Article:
The reason for the discussion was to eliminate variability of performance mid to late season. At the time, I didn’t recognize it as eliminating variability of performance. I just suggested to our football staff that, if we wanted to eliminate or minimize injuries to our players, we needed to keep their strength and endurance at a high level.  Other consistently high-level performing teams, like Nebraska and Penn State, had very aggressive in-season conditioning programs.  I respected the conditioning coaching at both of those programs and the records of the teams spoke for themselves.

The argument started and ended with this:

  • Coordinator: “What good is it if my linebacker can bench press 300 pounds but doesn't know where to go?”
  • Me: “What good is it if he knows where to go but gets his ass kicked once he gets there? Or if the guy that is supposed to be there is on the sideline because he separated his shoulder, blew out a knee or pulled a hamstring?”
  • Head Coach: “Starting next week, we’ll make sure our guys are working out at the end of practice every Tuesday and Thursday and we will include light lifting sessions during our recovery running and stretching sessions on Sunday.”

The variability of performance didn’t just apply to a single individual, but the performance of the team was impacted by the inability of one person to perform or perform well because of injury or endurance.  What an organization needs is a system and process in place to minimize lapses or lack of performance by individuals.

I believe it all starts with systems and processes in place to support the function and execution of the people expected to perform.  The organization needs to be strong and have endurance to support the skills of those going to the right place at the right time.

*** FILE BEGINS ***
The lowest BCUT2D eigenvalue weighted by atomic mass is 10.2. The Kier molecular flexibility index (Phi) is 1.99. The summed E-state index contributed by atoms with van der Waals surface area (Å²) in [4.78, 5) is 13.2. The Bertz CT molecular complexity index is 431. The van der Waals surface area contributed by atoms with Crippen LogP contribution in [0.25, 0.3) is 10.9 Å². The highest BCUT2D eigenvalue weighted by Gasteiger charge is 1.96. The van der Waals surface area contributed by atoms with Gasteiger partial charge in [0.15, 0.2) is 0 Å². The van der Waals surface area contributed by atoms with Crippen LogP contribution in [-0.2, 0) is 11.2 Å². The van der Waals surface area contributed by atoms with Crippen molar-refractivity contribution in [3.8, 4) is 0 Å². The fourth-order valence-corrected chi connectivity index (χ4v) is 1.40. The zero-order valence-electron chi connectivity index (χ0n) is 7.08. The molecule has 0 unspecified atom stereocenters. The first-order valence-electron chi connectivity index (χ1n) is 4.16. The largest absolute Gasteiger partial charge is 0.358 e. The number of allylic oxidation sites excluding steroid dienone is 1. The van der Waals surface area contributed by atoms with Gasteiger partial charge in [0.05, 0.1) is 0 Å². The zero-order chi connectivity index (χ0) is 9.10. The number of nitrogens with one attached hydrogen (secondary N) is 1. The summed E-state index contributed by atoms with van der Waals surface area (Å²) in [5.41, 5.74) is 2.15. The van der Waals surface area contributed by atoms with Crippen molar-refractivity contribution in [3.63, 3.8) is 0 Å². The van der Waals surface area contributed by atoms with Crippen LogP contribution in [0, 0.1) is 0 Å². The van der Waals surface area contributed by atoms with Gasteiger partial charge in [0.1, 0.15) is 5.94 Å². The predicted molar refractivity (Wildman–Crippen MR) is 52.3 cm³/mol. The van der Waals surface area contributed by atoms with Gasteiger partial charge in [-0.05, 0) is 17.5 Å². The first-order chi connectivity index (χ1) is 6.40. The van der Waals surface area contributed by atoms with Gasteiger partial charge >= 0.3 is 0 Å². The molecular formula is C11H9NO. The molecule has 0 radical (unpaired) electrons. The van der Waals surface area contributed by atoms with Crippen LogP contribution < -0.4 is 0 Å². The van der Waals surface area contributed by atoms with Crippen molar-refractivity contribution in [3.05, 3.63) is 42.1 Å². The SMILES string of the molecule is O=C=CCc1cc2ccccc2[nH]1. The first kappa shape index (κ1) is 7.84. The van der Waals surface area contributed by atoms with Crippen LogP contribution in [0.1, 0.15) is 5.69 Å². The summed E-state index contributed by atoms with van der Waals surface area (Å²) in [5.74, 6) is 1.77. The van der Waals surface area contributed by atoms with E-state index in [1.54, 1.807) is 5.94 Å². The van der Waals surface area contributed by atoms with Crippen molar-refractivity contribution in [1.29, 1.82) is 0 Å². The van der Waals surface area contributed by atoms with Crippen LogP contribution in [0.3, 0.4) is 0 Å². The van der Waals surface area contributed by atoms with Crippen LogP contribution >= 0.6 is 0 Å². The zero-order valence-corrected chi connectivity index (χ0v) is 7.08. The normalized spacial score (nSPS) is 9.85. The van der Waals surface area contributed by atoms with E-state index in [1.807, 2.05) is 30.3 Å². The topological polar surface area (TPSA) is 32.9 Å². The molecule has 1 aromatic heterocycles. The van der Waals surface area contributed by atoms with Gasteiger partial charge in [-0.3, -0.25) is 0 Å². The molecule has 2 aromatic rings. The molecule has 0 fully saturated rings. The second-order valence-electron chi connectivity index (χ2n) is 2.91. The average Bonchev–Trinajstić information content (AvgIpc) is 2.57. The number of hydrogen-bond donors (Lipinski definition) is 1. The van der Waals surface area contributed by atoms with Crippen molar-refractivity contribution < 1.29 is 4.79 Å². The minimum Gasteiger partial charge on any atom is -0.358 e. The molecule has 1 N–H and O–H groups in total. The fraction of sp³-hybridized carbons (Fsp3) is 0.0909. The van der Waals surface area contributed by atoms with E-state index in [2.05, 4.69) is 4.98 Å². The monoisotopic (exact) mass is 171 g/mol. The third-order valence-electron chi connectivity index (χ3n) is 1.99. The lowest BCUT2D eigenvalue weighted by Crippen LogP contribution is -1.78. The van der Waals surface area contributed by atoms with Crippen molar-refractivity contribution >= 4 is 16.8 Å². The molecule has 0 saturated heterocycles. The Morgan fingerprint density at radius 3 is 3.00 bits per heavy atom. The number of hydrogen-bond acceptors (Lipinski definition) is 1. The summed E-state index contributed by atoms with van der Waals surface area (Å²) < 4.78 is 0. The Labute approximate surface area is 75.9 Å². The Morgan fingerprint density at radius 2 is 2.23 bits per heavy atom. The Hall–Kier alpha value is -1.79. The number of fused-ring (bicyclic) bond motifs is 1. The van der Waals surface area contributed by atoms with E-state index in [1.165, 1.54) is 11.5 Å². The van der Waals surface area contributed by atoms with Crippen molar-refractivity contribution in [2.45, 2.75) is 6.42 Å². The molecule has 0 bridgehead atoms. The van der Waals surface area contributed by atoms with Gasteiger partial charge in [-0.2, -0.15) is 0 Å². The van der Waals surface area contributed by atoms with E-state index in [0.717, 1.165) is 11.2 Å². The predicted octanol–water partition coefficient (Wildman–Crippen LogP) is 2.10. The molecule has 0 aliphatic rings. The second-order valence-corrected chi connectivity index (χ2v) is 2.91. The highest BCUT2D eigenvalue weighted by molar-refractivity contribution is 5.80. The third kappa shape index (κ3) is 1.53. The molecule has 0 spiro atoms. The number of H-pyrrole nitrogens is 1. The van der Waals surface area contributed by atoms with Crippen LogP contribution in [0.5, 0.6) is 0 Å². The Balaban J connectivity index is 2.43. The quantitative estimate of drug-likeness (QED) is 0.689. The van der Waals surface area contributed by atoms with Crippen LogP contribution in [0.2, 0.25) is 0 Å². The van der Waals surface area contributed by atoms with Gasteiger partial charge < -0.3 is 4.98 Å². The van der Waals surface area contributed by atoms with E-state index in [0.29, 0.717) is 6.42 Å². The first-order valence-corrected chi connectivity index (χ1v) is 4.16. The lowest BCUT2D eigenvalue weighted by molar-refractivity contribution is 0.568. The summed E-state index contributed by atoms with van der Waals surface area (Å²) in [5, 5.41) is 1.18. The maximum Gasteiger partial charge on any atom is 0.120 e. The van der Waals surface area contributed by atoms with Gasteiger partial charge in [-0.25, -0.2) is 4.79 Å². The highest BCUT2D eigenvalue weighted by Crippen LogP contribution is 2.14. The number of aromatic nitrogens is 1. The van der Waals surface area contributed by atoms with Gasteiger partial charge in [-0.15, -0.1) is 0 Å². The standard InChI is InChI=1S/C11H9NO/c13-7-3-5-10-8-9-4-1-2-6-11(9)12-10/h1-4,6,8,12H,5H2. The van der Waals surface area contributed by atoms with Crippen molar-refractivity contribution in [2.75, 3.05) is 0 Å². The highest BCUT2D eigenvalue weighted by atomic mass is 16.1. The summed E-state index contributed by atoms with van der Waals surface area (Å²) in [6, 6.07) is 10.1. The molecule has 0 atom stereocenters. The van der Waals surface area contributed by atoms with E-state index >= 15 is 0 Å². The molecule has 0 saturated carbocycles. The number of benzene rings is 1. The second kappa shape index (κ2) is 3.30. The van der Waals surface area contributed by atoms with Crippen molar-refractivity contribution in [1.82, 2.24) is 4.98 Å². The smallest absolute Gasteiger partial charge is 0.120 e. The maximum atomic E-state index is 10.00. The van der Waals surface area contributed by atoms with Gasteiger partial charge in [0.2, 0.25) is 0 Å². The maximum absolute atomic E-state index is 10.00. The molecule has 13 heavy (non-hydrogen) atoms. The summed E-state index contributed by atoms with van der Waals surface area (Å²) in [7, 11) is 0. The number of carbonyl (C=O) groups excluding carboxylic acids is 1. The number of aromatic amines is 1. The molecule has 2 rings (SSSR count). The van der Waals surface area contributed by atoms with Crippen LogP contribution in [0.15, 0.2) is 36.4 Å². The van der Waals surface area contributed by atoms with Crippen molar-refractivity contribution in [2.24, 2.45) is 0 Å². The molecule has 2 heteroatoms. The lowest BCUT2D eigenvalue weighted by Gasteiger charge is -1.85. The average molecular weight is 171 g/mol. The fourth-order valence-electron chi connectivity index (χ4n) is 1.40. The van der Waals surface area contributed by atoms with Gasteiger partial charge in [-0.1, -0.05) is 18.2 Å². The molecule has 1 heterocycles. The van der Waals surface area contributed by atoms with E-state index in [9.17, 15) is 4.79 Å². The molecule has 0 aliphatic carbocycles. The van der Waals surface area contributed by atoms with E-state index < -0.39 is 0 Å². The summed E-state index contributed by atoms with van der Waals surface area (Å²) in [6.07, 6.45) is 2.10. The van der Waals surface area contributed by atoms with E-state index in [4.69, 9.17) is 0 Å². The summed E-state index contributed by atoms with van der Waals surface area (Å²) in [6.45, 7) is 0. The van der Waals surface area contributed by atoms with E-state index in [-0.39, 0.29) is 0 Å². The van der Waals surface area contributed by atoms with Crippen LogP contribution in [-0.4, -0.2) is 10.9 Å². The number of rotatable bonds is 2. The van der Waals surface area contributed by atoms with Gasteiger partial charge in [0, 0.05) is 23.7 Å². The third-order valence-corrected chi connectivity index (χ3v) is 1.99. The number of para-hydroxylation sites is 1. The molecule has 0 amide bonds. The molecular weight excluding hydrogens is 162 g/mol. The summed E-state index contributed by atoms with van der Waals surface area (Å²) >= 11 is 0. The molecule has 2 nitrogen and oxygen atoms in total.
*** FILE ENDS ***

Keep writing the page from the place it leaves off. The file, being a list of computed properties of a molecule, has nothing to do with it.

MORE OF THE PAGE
Take a look at the following findings from a Sales Effectiveness and Impact Analysis that we conducted for a sales team:

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Management is asked to identify, answer questions about the systems and processes in their organization that support the implementation and execution of effective selling by their sales team. The numbers and colors you see are reflective of how they answered the questions.  There are no “leap in logic” questions and findings here.  Just straight up math based on an individual evaluation by the manager.  If they said “yes” to five questions in accountability/tracking, they got a five.  In this example, the number is 2.

Forget about what the colors and numbers actually represent in terms of implementation or execution - just look at the variability of numbers in the red boxes.  This alone is a major contributor to the variability of performance expected of those to execute sales systems and processes that are designed to help them be more productive.  Looking at “accountability” alone should give you pause to think about your own organization:

  • Failure to have or execute a tracking system that looks at leading indicators for future sales success
  • Tracking frequency is hit or miss on critical “smart numbers”
  • There is a lack of automation thus making it easy for salespeople to make excuses about having time to record data needed to help them grow and improve.
  • If there is automation, in this case, there aren’t any standards or there is a lack of accountability to using the automation (score of 4). So, if you have incomplete data, or missing data or incorrect data, then how can an organization gather any reliable business intelligence to help support sales teams grow, correct problems or eliminate constraints in their sales approach?